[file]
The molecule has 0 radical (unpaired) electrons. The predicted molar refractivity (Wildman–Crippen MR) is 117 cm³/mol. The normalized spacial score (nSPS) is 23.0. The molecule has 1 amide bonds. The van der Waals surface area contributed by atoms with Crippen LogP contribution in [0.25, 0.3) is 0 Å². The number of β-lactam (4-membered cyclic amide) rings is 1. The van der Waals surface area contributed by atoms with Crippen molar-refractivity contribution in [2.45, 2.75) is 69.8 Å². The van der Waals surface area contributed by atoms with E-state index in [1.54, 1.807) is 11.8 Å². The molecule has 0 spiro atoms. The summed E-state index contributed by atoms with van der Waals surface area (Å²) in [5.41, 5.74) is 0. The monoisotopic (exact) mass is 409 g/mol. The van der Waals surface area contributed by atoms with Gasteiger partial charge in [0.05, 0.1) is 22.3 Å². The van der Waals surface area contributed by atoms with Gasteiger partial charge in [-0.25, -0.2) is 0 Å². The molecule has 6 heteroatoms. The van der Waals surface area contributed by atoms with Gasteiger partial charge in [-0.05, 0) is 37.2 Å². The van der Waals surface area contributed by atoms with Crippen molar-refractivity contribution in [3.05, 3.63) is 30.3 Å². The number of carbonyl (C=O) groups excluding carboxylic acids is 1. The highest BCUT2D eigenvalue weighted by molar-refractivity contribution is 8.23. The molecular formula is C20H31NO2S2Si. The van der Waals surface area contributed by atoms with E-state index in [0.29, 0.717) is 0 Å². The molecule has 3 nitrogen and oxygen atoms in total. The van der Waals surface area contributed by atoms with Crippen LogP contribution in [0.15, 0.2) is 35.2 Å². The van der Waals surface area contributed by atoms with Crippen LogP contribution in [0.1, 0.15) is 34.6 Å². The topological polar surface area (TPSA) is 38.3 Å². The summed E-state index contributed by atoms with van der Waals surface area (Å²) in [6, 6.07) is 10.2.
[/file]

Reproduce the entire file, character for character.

The molecule has 0 radical (unpaired) electrons. The predicted molar refractivity (Wildman–Crippen MR) is 117 cm³/mol. The normalized spacial score (nSPS) is 23.0. The molecule has 1 amide bonds. The van der Waals surface area contributed by atoms with Crippen LogP contribution in [0.25, 0.3) is 0 Å². The number of β-lactam (4-membered cyclic amide) rings is 1. The van der Waals surface area contributed by atoms with Crippen molar-refractivity contribution in [2.45, 2.75) is 69.8 Å². The van der Waals surface area contributed by atoms with E-state index in [1.54, 1.807) is 11.8 Å². The molecule has 0 spiro atoms. The summed E-state index contributed by atoms with van der Waals surface area (Å²) in [5.41, 5.74) is 0. The monoisotopic (exact) mass is 409 g/mol. The van der Waals surface area contributed by atoms with Gasteiger partial charge in [0.05, 0.1) is 22.3 Å². The van der Waals surface area contributed by atoms with Gasteiger partial charge in [-0.25, -0.2) is 0 Å². The molecule has 6 heteroatoms. The van der Waals surface area contributed by atoms with Gasteiger partial charge in [-0.05, 0) is 37.2 Å². The van der Waals surface area contributed by atoms with Crippen molar-refractivity contribution in [3.05, 3.63) is 30.3 Å². The number of carbonyl (C=O) groups excluding carboxylic acids is 1. The highest BCUT2D eigenvalue weighted by molar-refractivity contribution is 8.23. The molecular formula is C20H31NO2S2Si. The van der Waals surface area contributed by atoms with E-state index in [0.29, 0.717) is 0 Å². The molecule has 3 nitrogen and oxygen atoms in total. The van der Waals surface area contributed by atoms with Crippen LogP contribution in [0.15, 0.2) is 35.2 Å². The van der Waals surface area contributed by atoms with Crippen LogP contribution in [0.1, 0.15) is 34.6 Å². The topological polar surface area (TPSA) is 38.3 Å². The summed E-state index contributed by atoms with van der Waals surface area (Å²) in [6, 6.07) is 10.2.